Maxfield’s blood-alcohol content was nearly three times over the legal limit for driving when he sped away Feb. 28 from officers who were attempting to pull him over. He crashed his Honda Civic into a pickup at Fifth Street and North Avenue, killing two of the pickup’s occupants: Shandi Boetel, 21, and her 6-month-old daughter, Natalia Casiano.

Distinctions need to be made between cases such as Reed’s and Ludwig’s versus that of Maxfield’s, Mesa County District Attorney Pete Hautzinger said.

“There is no type of felony case that has a wider range of what might be appropriate than vehicular homicide,” Hautzinger said. “It can range from highly mitigated to highly aggravated. Reed’s case is way on the mitigated range when the victim and the mitigant are friends. The victim to some extent assumed the risk. Compare that to (the case of Patrick) Strawmatt or Maxfield with completely innocent people who have no idea what was coming.”

According to a Denver Post study of the state’s 202 vehicular-homicide cases between 2005 and early 2009, more than half of the drivers were in their 20s. Six years was the average sentence for defendants sent to prison, but one-third of the defendants were sentenced to less severe sentences, including jail time, community corrections or probation, the newspaper reported.

In cases of vehicular homicide and other reckless-death cases, the wishes of the victim’s family play a role in leniency among plea agreements, Hautzinger said. However, defendants guilty of vehicular homicide will not get off without a felony charge.

That has been the standard in all vehicular-homicide cases in Mesa County except for the one involving Jade Huskey. Huskey, 28, pleaded guilty last month to vehicular homicide, driving while ability impaired and weaving in a drunken-driving crash that killed Molly Gomez on Feb. 26, 2006.

Huskey’s felony vehicular-homicide count is a four-year deferred sentence, meaning it will be expunged from his record if he stays out of trouble for four years. He also was sentenced by Mesa County District Judge Richard Gurley to nine months in jail. But Huskey’s plea was entered after a trial this year that resulted in a hung jury. Jurors were split 6–6 over the verdict. Huskey maintained his innocence, saying he wasn’t driving that night and that Gomez, too, had been drinking. Even Gurley remarked during the sentencing that he couldn’t imagine taking a deferred felony conviction on a vehicular-homicide charge.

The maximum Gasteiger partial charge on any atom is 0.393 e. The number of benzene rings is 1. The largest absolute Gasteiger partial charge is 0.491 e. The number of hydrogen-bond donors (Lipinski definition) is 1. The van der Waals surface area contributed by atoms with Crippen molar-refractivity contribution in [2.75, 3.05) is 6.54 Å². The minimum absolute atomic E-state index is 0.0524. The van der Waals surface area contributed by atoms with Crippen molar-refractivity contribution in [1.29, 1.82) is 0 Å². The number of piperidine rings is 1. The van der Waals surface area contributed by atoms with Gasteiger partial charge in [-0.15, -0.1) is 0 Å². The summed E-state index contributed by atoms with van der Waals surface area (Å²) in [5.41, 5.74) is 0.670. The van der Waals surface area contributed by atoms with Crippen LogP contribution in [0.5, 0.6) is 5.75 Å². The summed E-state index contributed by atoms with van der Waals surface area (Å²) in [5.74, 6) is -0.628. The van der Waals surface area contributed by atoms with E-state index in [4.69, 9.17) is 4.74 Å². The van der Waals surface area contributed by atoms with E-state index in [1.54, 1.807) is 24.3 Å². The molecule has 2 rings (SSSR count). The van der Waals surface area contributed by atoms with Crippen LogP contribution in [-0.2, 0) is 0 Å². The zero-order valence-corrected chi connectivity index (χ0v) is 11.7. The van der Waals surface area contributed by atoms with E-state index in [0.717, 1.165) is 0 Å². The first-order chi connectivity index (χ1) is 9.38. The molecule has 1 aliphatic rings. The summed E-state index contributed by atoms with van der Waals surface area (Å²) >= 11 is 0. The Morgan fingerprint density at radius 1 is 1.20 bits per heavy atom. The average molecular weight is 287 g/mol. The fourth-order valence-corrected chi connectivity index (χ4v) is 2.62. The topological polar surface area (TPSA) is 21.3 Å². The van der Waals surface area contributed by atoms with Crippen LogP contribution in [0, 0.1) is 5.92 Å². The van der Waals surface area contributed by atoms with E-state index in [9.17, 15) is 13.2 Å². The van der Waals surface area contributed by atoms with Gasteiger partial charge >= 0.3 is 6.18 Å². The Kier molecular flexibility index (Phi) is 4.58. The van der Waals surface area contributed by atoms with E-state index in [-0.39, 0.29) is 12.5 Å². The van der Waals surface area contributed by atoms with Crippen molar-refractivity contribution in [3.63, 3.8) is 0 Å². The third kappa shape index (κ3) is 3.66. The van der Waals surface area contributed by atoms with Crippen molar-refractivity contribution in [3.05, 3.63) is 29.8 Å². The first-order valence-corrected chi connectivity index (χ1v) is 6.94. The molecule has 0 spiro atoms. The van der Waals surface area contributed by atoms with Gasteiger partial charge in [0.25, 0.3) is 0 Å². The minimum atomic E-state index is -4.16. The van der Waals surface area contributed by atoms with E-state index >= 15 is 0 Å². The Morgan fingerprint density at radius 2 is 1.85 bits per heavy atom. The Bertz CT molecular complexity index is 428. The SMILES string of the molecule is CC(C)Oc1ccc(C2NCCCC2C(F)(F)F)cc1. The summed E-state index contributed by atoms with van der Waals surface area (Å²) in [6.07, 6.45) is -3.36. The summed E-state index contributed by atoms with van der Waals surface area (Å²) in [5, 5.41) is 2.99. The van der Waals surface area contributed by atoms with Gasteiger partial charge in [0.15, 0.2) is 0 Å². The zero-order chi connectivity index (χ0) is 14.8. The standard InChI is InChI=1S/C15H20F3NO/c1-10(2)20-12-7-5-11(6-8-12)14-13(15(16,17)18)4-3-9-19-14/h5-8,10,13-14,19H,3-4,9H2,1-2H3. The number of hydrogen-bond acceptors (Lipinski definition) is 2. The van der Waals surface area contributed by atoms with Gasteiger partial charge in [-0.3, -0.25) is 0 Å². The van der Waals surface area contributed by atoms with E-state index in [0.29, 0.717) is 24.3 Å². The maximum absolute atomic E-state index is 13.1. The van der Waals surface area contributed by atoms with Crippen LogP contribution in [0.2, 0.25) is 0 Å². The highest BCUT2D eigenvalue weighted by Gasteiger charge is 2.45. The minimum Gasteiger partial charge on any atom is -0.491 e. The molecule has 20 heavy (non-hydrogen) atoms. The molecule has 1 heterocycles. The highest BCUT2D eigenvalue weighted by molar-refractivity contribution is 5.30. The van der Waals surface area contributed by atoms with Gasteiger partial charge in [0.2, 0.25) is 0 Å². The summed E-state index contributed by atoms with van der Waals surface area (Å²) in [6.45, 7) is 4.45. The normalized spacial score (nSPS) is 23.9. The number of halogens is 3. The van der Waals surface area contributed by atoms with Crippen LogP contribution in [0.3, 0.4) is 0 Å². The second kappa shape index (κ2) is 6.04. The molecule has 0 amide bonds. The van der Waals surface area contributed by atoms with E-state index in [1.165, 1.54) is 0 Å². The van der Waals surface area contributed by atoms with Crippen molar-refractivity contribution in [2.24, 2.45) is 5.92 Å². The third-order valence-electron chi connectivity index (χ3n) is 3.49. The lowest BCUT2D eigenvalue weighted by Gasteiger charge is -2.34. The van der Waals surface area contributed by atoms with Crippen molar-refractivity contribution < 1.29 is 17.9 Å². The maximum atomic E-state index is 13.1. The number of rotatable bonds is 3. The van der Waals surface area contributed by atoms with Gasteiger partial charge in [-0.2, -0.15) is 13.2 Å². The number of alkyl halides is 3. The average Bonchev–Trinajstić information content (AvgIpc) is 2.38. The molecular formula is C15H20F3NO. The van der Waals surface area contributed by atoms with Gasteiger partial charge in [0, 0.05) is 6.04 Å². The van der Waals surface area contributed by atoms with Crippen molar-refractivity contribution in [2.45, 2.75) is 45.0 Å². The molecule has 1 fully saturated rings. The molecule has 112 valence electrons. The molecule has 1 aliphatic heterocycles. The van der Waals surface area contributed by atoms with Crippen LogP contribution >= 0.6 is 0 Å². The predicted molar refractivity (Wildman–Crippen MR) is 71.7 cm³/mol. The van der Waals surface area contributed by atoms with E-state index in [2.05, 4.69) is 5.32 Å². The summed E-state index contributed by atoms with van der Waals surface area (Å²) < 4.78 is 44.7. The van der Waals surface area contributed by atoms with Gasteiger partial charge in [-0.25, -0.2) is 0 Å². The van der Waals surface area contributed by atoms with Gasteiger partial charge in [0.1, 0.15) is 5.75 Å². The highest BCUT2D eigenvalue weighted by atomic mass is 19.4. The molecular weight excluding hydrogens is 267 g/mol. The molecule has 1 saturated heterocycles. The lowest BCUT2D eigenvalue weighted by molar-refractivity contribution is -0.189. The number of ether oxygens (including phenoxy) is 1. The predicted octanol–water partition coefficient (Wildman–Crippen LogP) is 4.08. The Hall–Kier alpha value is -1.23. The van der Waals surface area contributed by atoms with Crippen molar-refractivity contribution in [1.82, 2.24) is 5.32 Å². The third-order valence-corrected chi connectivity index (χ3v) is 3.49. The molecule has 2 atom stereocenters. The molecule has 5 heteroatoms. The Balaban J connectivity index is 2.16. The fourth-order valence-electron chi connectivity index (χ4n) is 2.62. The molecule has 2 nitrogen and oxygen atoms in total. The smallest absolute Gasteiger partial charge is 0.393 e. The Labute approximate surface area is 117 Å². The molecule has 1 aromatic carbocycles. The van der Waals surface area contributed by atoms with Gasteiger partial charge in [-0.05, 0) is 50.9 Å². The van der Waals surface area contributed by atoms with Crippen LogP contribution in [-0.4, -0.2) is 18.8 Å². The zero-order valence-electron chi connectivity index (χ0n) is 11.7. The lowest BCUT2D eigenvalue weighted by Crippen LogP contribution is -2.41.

“I don’t think I’ve seen anything like it,” Huskey’s defense attorney, Gordon Gallagher, said of his client’s outcome.

“We get this idea that there should be parity across cases. I’m a strong proponent for letting judges making decisions,” he added.

John Fullmer III did not want his son’s killer to suffer unduly. Reed had beaten himself up enough over that night, Fullmer said, adding Reed went to Fullmer’s home in the days after the crash to apologize. Reed and his brother had tattoos done on their backs with Celtic cross designs, memorializing their friend’s death, Fullmer said. Reed also created a memorial for the Fullmers, including the man’s hard hat from where the two worked at a drilling company.

“I look Jesse in the eye, and I know he would trade with John if he could,” Fullmer said.

Fullmer said at first he was upset with Flynn’s ruling, which called for sanctions greater than probation for Reed’s sentence. But after Flynn described his reasoning, that Reed, no matter how good of person he is, should face adequate punishment by the court for killing another person, Fullmer said he began to understand.

His son’s birthday, Oct. 9, was a tough day.

Fullmer is dreading the Thanksgiving and Christmas holidays.

“February 15 is the day I’m dreading the most,” he said.